When patent holders use public courts to try to enforce their rights, they do not get to fully shut out the public from those disputes. EFF has repeatedly intervened in patent litigation seeking to vindicate the public's presumptive rights to access court proceedings and records in patent disputes, particularly those filed in the U.S. District Court for the Eastern District of Texas. In March 2024, we went back to this district court and moved to unseal records in Entropic Communications, LLC v. Charter Communications, Inc.

This case concerns a dispute between a semiconductor products provider, Entropic, and one of the nation's largest media companies, Charter, which offers cable television and internet service to millions of people. Entropic alleged that Charter infringed its patents (U.S. Patent Nos. 8,223,775, 8,284,690, 8,792,008, 9,210,362, 9,825,826, and 10,135,682), which cover cable modem technology. A key issue in the case appears to be the relevance of the industry-leading Data Over Cable Service Interface Specification (DOCSIS) cable data transmission standard. This standard is a cornerstone of cable internet in the United States, making it unusually important. In addition, Charter's license defense based on DOCSIS may implicate a core legal question in patent law: when is a particular patent “essential” to a technical standard and thus encumbered by licensing commitments? 

On September 11, 2023, Entropic moved for summary judgment of no license defense based on the DOCSIS. The public version of Entropic’s motion is heavily redacted, making it hard to understand. Entropic never moved to seal its motion, and thus did not provide any justification for sealing. Every associated exhibit remains sealed.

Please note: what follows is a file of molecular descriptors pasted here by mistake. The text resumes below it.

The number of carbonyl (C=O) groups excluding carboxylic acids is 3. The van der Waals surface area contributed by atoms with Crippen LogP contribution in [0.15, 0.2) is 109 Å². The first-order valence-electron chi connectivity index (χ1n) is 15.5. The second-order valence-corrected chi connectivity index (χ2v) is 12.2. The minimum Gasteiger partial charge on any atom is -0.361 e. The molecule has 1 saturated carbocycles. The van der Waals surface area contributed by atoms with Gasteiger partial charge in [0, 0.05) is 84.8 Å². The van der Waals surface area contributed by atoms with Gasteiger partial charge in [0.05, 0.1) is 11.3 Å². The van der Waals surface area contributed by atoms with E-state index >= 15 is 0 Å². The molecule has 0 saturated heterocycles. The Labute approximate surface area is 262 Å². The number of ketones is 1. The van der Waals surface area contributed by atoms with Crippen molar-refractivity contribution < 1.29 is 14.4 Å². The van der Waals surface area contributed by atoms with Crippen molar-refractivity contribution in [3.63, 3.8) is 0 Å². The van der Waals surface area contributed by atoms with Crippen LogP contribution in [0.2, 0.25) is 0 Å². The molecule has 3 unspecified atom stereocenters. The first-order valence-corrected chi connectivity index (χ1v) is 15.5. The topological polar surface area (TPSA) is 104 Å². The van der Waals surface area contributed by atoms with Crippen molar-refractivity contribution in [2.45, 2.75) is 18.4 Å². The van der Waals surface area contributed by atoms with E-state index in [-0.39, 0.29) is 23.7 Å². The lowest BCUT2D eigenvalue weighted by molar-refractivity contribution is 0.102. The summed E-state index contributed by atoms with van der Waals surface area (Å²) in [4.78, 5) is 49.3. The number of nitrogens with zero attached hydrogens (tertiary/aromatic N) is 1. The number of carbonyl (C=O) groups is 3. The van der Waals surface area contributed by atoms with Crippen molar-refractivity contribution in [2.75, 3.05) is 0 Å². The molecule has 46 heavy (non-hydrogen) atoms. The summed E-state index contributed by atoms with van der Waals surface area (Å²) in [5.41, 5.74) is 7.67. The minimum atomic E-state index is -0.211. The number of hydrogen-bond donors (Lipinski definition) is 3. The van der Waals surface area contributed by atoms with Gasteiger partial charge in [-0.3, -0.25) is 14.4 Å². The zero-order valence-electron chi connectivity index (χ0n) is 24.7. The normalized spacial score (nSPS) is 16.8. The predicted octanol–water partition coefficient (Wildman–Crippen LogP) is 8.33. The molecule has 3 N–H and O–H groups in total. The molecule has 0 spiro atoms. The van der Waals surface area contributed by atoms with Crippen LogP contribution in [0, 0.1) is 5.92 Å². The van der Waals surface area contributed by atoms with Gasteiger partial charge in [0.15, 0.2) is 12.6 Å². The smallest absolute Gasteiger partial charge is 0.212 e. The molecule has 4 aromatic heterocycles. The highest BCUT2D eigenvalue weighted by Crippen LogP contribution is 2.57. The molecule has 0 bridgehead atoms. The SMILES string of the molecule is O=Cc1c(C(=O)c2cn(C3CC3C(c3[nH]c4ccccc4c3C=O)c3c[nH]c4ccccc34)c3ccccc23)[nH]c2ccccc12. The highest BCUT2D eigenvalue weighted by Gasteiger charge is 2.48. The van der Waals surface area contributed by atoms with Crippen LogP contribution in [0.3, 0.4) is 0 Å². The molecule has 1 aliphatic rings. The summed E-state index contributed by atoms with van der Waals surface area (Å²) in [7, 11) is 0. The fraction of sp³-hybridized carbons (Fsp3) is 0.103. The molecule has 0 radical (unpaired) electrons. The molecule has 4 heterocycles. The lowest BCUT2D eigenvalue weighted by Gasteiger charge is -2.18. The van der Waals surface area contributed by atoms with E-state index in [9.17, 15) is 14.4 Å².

From September to October 2023, Charter and Entropic filed briefs under seal without a motion to seal and without further elaboration. They filed heavily redacted public versions of each filing, making it difficult for the public to understand Charter’s asserted defense and Entropic’s arguments against it. Even a portion of a table of contents is redacted. Some exhibit names are, too.

In November 2023, Magistrate Judge Roy Payne issued a Report and Recommendation (R&R), which explained Charter’s DOCSIS defense for the first time and denied Entropic's motion in part and granted it in part. What little the public can now glean about the DOCSIS dispute is through the limited information Judge Payne revealed in his R&R, which was entirely unredacted. In the R&R, the public learned for the first time that the two key issues are (1) what the DOCSIS License means by “Licensed Technology” as a matter of contract interpretation and (2) whether Charter has plausibly shown any of the patents at issue fall within the meaning of “Licensed Technology.”

After EFF notified the parties of the many documents they had improperly filed under seal, they refused to make those records public. EFF's motion asks the court to order the parties to unseal material that it cannot justify keeping secret and to closely scrutinize any claims of secrecy made by the parties to make sure they are not broadly restricting access to court records.